In Pain: A Bioethicist’s Personal Struggle with Opioids by Travis Rieder
“I, like so many others, turned inward during my struggle, allowing my life to become defined by solitude and darkness. If there had been more light shone on the problem, maybe I would have just reached out immediately… If opioid dependence and withdrawal hadn’t, at some level, seemed shameful – if it had been just another element of my healthcare experience – how differently might things have gone?”
Travis Rieder is an academic, working at Johns Hopkins in Baltimore and he never saw his dependence on opioids coming. In 2015, Rieder was involved in a traumatic motorcycle accident that left one of his feet shattered. After six surgeries that each resulted in new and terrifying pain, Rieder was sent home to manage his pain with opioids.
Because of the severity of his injury, his surgical team was comprised of doctors from several different departments. When Rieder attended an appointment with his orthopedic surgeon, his doctor was surprised to learn that Rieder was still taking the same amount of pain medication he went home with two months earlier. “You really need to be getting off the pills now”, Rieder was told. Rieder felt that he had done something wrong in continuing to take the medication as prescribed; he had never been instructed on how and when to taper the pain medication.
The next day, Rieder attended an appointment with the plastic surgeon who performed his most recent surgery, who was supposedly managing his prescriptions. The doctor was surprised to learn that another doctor thought that tapering was a necessary step at this stage in Rieder’s recovery, an early glimpse into the inconsistent training regarding pain medication doctors receive. This doctor had no experience tapering opioid dosages to wean patients off the addictive medicine. He was even under the impression that immediate-release oxycodone would not result in dependence. His suggestion to Rieder was to decrease the amount he took by 25% each week until he was at zero.
This schedule left Rieder in the throes of painful withdrawal for a month. He discovered what “dope-sick” truly meant, suffering through cold sweats, insomnia, nausea, new and continued physical pain, and worsening mental health. During especially difficult parts of his withdrawal, he and his wife again contacted the doctors who performed his surgeries and prescribed his medication in search of assistance through this process. His doctors would not help him because he was not a patient in the hospital. He was referred to a pain management clinic, but they couldn’t fit him in immediately, he would have to wait three days. His doctors suggested he resume taking opioids, to try again at a later time.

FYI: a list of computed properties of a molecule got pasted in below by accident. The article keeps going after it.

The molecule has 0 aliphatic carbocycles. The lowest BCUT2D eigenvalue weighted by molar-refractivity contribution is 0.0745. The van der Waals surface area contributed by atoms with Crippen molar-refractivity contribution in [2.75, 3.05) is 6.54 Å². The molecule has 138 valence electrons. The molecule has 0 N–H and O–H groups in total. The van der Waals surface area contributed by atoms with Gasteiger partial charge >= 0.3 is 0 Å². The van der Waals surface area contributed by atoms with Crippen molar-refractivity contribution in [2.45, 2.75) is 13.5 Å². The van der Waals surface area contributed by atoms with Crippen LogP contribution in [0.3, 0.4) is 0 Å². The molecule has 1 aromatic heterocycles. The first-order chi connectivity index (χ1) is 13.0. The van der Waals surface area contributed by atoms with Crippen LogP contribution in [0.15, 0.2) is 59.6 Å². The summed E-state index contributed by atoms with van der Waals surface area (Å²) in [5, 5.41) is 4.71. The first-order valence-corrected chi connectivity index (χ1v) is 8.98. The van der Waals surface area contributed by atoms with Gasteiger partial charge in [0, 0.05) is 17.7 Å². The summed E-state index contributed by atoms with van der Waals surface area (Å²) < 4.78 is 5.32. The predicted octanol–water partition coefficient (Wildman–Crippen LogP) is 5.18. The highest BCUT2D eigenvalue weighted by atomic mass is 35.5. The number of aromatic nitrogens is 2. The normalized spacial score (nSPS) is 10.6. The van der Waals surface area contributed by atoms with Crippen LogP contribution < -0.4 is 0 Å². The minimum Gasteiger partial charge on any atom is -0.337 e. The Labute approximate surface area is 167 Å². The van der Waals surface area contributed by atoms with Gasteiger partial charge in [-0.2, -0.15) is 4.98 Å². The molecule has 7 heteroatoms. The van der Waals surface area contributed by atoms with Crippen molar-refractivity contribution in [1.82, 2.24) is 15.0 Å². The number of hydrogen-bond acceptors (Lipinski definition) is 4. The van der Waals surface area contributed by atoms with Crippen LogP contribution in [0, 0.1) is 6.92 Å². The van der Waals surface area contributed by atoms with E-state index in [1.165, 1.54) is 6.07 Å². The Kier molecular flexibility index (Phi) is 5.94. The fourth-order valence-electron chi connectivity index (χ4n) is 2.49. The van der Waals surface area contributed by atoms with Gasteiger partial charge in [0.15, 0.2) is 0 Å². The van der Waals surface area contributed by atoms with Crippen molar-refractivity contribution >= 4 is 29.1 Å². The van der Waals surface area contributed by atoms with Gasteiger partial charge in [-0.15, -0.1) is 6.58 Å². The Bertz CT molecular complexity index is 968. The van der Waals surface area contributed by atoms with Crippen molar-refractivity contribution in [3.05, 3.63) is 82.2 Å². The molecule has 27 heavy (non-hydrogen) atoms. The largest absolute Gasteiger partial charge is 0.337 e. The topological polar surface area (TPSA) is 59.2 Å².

The policies and physician education surrounding opioid prescribing, management, and tapering in Rieder’s situation were not adequate to provide care to someone like Rieder: not inpatient, and not addicted.
“My doctors were supposed to make me better, and they certainly weren’t supposed to hurt me. They are healers… And yet, they had given me a medication that would, if not properly managed, cause serious suffering, and then abandoned me”.
Rieder’s firsthand experience with the gaps in the healthcare system has led him to advocate for policy change and speak out about the opioid epidemic and what it means to him.
In our culture, we place much importance on being pain free. Understandably, severe pain can negatively impact the way we live and experience our lives, but utilizing medication for all pain management is not necessarily the best solution. Pain is typically the symptom of a larger problem. Logically, we should address the problem that causes the pain to relieve the pain, if possible.
If we are to make it out of this crisis, everyone should educate themselves about opioids. Doctors have a responsibility to manage the medication they prescribe. We can educate ourselves about what dependence looks and feels like when our doctors prescribe 40 hydrocodone after a trip to the Emergency Department, but we, as people with no medical training, cannot keep ourselves safe on our own.
“You are among the most privileged people to whom this could have happened. If you couldn’t save yourself from suffering, how are we supposed to expect that everyone with even fewer resources will make it out unscathed?”